South Africa’s manufacturing sector needs to start producing and selling more electric vehicles (EVs), or risk losing out on billions of rands in exports, says the National Association of Automobile Manufacturers of South Africa (Naamsa).
Mike Mabasa, the chief executive officer of Naamsa, said that the push toward manufacturing electric vehicles was the most important recommendation put forward by a trade and industrial policy strategies report compiled for the Department of Trade, Industry and Competition.
Over last year 387,125 vehicles, worth R148 billion, along with R53.7 billion worth of automotive components, were exported from South Africa to 151 countries. The automotive industry had a record year producing 631,983 units domestically.
Mabasa said that the European Union, with exports of R129.7 billion, or 64.3% of the total export value of R201.7 billion, was South Africa’s main export region for cars. By 2030, Naamsa expects 40% of all vehicle sales in Europe to be EVs.
This number could increase to 80% by 2040.
“It is clear that we cannot ignore EVs if we want to continue doing business with Europe. It will have a huge impact on the country if we lose R201 billion in export earnings a year.”
“We don’t want our main export markets to say that they are no longer interested in ICEs (internal combustion engines) because of their emission targets and that they are taking their business elsewhere. We need to remain relevant,” said Mabasa.
He said the change in the industry is going to be driven by mobility, connectivity, electrification, and changing customer needs – not only locally but also in other markets worldwide.
Naamsa, in collaboration with 40 CEOs – including leaders of South Africa’s seven local vehicle manufacturers and importers – is developing a roadmap to integrate South Africa into the global EV value chain.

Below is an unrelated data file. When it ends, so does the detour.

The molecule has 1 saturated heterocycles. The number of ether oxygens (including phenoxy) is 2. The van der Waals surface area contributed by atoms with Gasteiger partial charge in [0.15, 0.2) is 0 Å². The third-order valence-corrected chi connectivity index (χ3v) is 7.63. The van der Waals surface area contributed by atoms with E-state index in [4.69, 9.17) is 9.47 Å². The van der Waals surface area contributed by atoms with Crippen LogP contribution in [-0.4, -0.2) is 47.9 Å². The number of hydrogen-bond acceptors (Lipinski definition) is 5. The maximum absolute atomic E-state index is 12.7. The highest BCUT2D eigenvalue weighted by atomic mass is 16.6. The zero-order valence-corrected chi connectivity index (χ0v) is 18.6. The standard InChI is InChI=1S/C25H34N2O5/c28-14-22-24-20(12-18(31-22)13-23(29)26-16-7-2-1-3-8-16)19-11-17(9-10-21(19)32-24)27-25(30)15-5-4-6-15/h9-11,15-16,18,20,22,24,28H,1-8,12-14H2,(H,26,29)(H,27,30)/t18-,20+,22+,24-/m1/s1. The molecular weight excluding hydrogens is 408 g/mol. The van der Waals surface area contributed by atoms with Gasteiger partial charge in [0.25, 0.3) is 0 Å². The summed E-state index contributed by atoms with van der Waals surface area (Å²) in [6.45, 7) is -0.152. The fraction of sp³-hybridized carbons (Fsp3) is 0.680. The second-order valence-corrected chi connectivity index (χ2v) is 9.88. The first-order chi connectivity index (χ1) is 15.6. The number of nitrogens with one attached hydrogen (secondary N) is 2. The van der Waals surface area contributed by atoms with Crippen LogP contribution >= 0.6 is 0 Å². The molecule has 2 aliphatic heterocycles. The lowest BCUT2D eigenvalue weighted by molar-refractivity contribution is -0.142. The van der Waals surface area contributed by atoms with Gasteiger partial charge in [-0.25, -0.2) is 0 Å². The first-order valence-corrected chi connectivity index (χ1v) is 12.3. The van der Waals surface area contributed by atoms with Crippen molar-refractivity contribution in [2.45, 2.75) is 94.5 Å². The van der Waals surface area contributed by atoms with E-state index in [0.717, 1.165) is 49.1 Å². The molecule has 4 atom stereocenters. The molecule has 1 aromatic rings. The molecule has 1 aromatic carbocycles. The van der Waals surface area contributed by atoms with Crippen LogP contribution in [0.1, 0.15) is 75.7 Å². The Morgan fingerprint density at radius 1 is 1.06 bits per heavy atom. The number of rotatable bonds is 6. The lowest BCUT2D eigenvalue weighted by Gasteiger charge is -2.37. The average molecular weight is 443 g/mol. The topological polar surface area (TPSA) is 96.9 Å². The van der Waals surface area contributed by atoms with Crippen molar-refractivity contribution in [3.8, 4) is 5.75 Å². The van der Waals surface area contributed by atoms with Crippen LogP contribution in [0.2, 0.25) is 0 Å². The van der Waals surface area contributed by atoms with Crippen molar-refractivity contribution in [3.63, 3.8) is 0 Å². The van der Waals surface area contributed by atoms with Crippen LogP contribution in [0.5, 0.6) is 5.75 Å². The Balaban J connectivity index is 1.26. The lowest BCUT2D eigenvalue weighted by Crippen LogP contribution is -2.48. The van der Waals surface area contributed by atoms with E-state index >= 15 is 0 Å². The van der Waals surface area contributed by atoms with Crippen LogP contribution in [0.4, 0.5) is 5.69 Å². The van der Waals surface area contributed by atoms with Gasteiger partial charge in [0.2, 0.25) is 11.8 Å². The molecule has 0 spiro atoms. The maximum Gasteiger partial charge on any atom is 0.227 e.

“The reality is that the world is changing to EVs, and fast, and we need to embrace that change,” said Mabasa.
The first pillar of the roadmap is to increase domestic demand for EVs by importing more of these vehicles to familiarise people with the new technology, said Mabasa.
“South Africa currently has four full EV models: the Jaguar I-Pace, the BMW i3, the Mini SE (launching this month), and the Nissan Leaf – although the Leaf has disappeared from showroom floors.”
Other manufacturers, such as Volkswagen, Porsche and Mercedes-Benz, are all testing models with the aim of local introduction, said Mabasa.
Affordability is a huge issue, with Mabasa noting that it currently it costs more than R600,000 for the cheapest available EV. As a result, the association is looking to source less expensive EVs from across the globe, decrease import duties, and push public transport to become electric.
“We also want to look at public transport, where there is a good opportunity for minibus taxis and buses to go electric,” he said.
Mabasa said Naamsa would urge the government to:
- Make import duties zero per cent for three years to kick-start demand;
- Exclude the battery cost from the ad valorem tax charged on motor vehicles.
“If a car costs R250,000, and the battery is R50,000 of that, then the government should only charge ad valorem on the R200,000,” he said.
Made in SA
Mabasa said that the local EV manufacturing is also in need of heavy investment.
Local manufacturers are already thinking about extending their production lines to include EVs, although their parent companies have not necessarily signed off on this yet, he said.
While the local manufacturers negotiate with their principals to make this happen, Naamsa will engage the government to revisit the Automotive Production and Development Programme (APDP) – the government’s support programme for the industry – to ensure that it also covers EV vehicles and components.
Charging Infrastructure and Eskom
Ensuring the necessary charging infrastructure is essential to enable drivers to drive from Phalaborwa to Pretoria without fear of getting stuck next to the road, said Mabasa.
“There is a need for more fast chargers that can charge an EV in 30 minutes or less. Facilities for a quick battery change should also be made available.”
Naamsa is set to meet with the country’s petroleum companies in an effort to convince them to roll out EV charging infrastructure.
For EVs to work in South Africa, the state of South Africa’s energy sector under Eskom needs to be considered.
“We need to see how we can accelerate the introduction of EVs without causing any issues around power supply,” Mabasa said, adding that Naamsa is in talks with independent power producers, as it believes some charging stations should be powered by clean energy.
“We cannot simply erase the benefit of zero-emission EVs by charging them with coal-powered electricity.”